Ron Gerlach Seychelles artist. Conservation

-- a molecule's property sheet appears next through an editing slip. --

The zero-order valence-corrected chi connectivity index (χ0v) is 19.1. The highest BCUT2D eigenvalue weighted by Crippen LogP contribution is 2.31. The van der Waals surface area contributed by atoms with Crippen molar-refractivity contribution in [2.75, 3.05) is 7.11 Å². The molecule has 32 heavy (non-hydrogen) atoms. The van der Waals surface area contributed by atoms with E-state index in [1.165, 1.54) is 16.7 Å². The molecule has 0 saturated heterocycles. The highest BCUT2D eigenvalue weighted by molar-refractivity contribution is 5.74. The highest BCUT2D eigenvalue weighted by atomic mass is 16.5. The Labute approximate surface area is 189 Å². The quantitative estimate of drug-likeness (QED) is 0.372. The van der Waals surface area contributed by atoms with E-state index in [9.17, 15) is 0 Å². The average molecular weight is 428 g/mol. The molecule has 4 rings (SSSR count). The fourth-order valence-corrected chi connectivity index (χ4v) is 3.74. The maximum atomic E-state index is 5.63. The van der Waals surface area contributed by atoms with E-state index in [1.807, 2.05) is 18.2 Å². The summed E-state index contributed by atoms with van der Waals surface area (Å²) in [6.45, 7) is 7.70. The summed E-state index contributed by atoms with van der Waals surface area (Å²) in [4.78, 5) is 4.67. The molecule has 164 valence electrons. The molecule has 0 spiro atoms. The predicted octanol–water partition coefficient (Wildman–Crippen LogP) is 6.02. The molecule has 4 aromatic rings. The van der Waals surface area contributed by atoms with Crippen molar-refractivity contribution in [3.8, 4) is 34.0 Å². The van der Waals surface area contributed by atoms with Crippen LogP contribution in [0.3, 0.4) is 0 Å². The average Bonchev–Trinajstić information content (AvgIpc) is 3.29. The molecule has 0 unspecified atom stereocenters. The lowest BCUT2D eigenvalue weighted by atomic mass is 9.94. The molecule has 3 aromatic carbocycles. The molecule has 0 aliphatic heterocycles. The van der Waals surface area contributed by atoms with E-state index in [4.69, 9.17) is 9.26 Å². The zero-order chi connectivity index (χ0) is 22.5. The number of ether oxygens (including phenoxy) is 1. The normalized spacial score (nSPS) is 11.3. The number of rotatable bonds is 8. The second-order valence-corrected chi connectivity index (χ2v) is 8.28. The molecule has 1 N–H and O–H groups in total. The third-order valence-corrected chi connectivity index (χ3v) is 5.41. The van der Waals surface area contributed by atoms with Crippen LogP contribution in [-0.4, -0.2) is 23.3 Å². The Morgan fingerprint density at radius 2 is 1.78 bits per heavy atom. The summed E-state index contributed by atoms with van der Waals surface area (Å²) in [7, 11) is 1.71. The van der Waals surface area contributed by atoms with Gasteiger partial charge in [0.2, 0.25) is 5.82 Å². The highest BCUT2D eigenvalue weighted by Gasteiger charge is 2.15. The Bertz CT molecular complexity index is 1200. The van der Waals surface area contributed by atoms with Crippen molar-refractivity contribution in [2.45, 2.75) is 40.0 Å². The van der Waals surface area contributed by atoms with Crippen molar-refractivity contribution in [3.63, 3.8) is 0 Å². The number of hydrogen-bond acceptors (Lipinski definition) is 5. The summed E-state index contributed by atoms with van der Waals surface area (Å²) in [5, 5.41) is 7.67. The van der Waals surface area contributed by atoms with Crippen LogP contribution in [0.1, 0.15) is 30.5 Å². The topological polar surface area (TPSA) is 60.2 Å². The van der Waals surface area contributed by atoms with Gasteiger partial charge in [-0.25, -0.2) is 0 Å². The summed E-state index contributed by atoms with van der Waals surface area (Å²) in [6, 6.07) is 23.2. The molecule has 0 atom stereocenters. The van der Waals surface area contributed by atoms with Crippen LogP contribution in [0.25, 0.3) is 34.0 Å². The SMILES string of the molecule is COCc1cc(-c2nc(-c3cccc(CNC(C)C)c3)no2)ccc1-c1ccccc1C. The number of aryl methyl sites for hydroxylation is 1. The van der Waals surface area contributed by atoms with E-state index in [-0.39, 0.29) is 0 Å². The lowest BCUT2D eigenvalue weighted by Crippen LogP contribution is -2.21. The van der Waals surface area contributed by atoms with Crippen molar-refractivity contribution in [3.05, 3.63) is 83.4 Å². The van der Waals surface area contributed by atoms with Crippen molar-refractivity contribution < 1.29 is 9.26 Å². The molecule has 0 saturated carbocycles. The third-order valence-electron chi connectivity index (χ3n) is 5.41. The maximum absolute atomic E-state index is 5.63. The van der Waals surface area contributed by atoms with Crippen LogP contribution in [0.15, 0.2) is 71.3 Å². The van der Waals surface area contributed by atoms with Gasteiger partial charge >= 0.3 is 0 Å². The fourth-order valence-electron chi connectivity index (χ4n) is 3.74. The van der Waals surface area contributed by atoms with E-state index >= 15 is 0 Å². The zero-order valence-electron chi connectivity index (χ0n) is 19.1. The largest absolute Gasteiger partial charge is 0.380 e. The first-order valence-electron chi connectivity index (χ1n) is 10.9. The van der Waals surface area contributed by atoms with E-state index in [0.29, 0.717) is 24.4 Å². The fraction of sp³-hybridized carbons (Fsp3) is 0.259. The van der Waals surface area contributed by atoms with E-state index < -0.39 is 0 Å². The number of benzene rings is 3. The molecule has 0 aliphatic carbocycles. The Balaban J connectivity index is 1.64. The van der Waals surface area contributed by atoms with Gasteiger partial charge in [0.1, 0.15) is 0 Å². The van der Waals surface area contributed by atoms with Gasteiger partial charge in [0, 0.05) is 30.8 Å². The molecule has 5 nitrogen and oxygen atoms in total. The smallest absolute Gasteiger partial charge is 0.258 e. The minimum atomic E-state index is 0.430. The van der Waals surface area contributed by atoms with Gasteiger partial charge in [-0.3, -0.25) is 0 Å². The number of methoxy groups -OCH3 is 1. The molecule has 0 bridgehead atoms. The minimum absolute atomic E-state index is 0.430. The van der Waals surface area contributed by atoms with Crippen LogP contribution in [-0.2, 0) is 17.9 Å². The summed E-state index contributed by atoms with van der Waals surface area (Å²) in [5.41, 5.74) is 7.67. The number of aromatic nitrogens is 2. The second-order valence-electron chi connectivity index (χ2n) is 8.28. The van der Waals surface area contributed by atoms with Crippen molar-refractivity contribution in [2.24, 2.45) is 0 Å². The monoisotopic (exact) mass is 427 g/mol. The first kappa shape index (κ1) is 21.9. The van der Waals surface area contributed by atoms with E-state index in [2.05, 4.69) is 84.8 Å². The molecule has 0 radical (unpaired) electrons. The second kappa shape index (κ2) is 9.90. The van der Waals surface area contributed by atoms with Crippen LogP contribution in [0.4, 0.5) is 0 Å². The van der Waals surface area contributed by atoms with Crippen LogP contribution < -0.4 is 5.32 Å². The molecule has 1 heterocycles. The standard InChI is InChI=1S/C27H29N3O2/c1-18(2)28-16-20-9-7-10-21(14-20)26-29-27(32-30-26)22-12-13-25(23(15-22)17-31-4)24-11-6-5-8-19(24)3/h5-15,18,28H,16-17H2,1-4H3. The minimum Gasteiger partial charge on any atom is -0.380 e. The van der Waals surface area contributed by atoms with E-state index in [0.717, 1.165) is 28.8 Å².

The Seychelles islands, fragments of granite rock once part of Africa and India, were long isolated and uninhabited in the middle of the Indian Ocean until the first settlers arrived in 1770. The steep forest-covered islands they found were home to many species of fauna and flora that had evolved in isolation on these remote islands. There were gigantic tortoises, dwarf frogs, weird legless amphibians, chameleons and only two naturally occurring mammals - fruit bats and insectivorous bats. The birdlife was limited in variety but nevertheless fascinating subjects to paint and study.The impact of man on the environment has made it imperative that many species and their habitats be protected. Early bird projects were initiated by international organisations. In 1992, the Nature Protection Trust of Seychelles, NPTS, with Ron Gerlach as Chairman, was the first non-government conservation organisation to be registered in Seychelles. From 1997 to the end of 2010, NPTS managed the conservation on Silhouette island, raising its status from neglected agricultural land to its recognition as a major biodiversity hotspot. Silhouette was declared a National Park in 2010 and responsibility for management taken over by the authorities.